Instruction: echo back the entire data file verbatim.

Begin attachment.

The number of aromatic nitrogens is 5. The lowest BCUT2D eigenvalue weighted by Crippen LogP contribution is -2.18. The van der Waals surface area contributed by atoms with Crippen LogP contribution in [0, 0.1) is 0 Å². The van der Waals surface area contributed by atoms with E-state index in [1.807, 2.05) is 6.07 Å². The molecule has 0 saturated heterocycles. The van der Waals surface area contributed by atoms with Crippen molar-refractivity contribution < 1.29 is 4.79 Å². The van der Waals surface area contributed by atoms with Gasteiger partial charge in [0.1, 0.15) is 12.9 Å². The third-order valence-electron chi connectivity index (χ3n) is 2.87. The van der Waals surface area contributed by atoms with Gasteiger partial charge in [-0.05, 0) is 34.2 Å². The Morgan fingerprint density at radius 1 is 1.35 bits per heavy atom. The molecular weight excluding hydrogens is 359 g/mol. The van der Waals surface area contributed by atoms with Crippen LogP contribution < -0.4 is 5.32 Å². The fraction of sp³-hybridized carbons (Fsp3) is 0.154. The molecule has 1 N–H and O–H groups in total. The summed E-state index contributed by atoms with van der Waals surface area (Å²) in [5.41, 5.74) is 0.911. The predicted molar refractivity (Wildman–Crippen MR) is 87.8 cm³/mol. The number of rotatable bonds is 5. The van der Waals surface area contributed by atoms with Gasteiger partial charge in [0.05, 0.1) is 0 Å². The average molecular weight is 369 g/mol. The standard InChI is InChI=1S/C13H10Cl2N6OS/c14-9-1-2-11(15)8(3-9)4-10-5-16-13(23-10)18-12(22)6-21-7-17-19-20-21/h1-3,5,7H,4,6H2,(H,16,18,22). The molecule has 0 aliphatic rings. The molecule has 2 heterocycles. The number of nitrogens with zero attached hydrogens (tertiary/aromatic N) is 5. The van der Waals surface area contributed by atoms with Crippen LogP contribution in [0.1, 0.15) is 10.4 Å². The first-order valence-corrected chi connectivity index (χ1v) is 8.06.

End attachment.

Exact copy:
The number of aromatic nitrogens is 5. The lowest BCUT2D eigenvalue weighted by Crippen LogP contribution is -2.18. The van der Waals surface area contributed by atoms with Crippen LogP contribution in [0, 0.1) is 0 Å². The van der Waals surface area contributed by atoms with E-state index in [1.807, 2.05) is 6.07 Å². The molecule has 0 saturated heterocycles. The van der Waals surface area contributed by atoms with Crippen molar-refractivity contribution < 1.29 is 4.79 Å². The van der Waals surface area contributed by atoms with Gasteiger partial charge in [0.1, 0.15) is 12.9 Å². The third-order valence-electron chi connectivity index (χ3n) is 2.87. The van der Waals surface area contributed by atoms with Gasteiger partial charge in [-0.05, 0) is 34.2 Å². The Morgan fingerprint density at radius 1 is 1.35 bits per heavy atom. The molecular weight excluding hydrogens is 359 g/mol. The van der Waals surface area contributed by atoms with Crippen LogP contribution < -0.4 is 5.32 Å². The fraction of sp³-hybridized carbons (Fsp3) is 0.154. The molecule has 1 N–H and O–H groups in total. The summed E-state index contributed by atoms with van der Waals surface area (Å²) in [5.41, 5.74) is 0.911. The predicted molar refractivity (Wildman–Crippen MR) is 87.8 cm³/mol. The number of rotatable bonds is 5. The van der Waals surface area contributed by atoms with Gasteiger partial charge in [0.05, 0.1) is 0 Å². The average molecular weight is 369 g/mol. The standard InChI is InChI=1S/C13H10Cl2N6OS/c14-9-1-2-11(15)8(3-9)4-10-5-16-13(23-10)18-12(22)6-21-7-17-19-20-21/h1-3,5,7H,4,6H2,(H,16,18,22). The molecule has 0 aliphatic rings. The molecule has 2 heterocycles. The number of nitrogens with zero attached hydrogens (tertiary/aromatic N) is 5. The van der Waals surface area contributed by atoms with Crippen LogP contribution in [0.1, 0.15) is 10.4 Å². The first-order valence-corrected chi connectivity index (χ1v) is 8.06.